Bullard: Fed risks putting itself in a "box" by targeting unemployment

MEMPHIS Thu Oct 4, 2012 10:58pm EDT

President of the Federal Reserve Bank of St. Louis James Bullard poses during an interview at the Federal Reserve Bank of St. Louis June 8, 2011. REUTERS/Peter Newcomb

President of the Federal Reserve Bank of St. Louis James Bullard poses during an interview at the Federal Reserve Bank of St. Louis June 8, 2011.

Credit: Reuters/Peter Newcomb

MEMPHIS (Reuters) - The U.S. central bank risks limiting its policy flexibility by explicitly tying its actions to a numerical unemployment target, a senior Federal Reserve official said on Thursday.

"I think this threshold thing will put the committee in more of a box," said St. Louis Federal Reserve President James Bullard, voicing disagreement with fellow policymakers, referring to the Federal Open Market Committee (FOMC).

Minutes of the FOMC's September meeting showed that many committee members favor a commitment to lower the jobless rate beneath a certain level before raising interest rates, in order to better communicate its determination to bolster U.S. growth.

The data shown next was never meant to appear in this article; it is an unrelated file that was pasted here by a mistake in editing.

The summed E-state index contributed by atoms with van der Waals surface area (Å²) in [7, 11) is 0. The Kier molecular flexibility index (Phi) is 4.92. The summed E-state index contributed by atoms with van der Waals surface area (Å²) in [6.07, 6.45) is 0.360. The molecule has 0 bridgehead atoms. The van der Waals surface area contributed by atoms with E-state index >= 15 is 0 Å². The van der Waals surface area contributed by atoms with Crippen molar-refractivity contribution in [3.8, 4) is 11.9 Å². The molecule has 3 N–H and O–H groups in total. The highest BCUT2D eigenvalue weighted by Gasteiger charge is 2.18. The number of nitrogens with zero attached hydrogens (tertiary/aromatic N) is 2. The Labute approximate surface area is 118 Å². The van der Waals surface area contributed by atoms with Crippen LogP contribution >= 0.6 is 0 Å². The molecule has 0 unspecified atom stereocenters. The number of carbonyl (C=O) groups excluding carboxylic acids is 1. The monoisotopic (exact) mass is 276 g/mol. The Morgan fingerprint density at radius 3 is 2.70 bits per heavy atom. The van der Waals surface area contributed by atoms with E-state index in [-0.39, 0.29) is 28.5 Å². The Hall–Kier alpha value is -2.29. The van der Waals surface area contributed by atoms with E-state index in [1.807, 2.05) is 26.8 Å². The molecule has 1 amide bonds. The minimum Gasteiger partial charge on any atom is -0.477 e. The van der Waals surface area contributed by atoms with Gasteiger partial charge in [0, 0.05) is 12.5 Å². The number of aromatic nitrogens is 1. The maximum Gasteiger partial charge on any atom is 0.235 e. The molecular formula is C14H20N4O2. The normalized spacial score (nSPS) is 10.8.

(Reporting By Alister Bull; Editing by Paul Simao)

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Comments (1)
Jeremiahliang wrote:
Bullard’s minority view in the FOMC committee is the right view: How could any rational economist buy the argument that the wealth effect via QE3 will create jobs? It is a huge presumption to think that CEOs or small businesses in the US will start raising capital spending and hiring when their share prices or equity net worth increases.

The US is facing a liquidity trap and no amount of money printing is going to create employment. In fact, QE3 is detrimental to the structural recovery of the US: it destroys the savings rate as it delays households from deleveraging, it creates future commodity inflation which will erode consumer purchasing power and it misallocates capital to financial assets from real hard assets.

If there is any good thing that we can expect from a Romney presidency if he wins, it is that he will not reappoint Ben Bernanke.

Oct 05, 2012 2:56am EDT  --  Report as abuse
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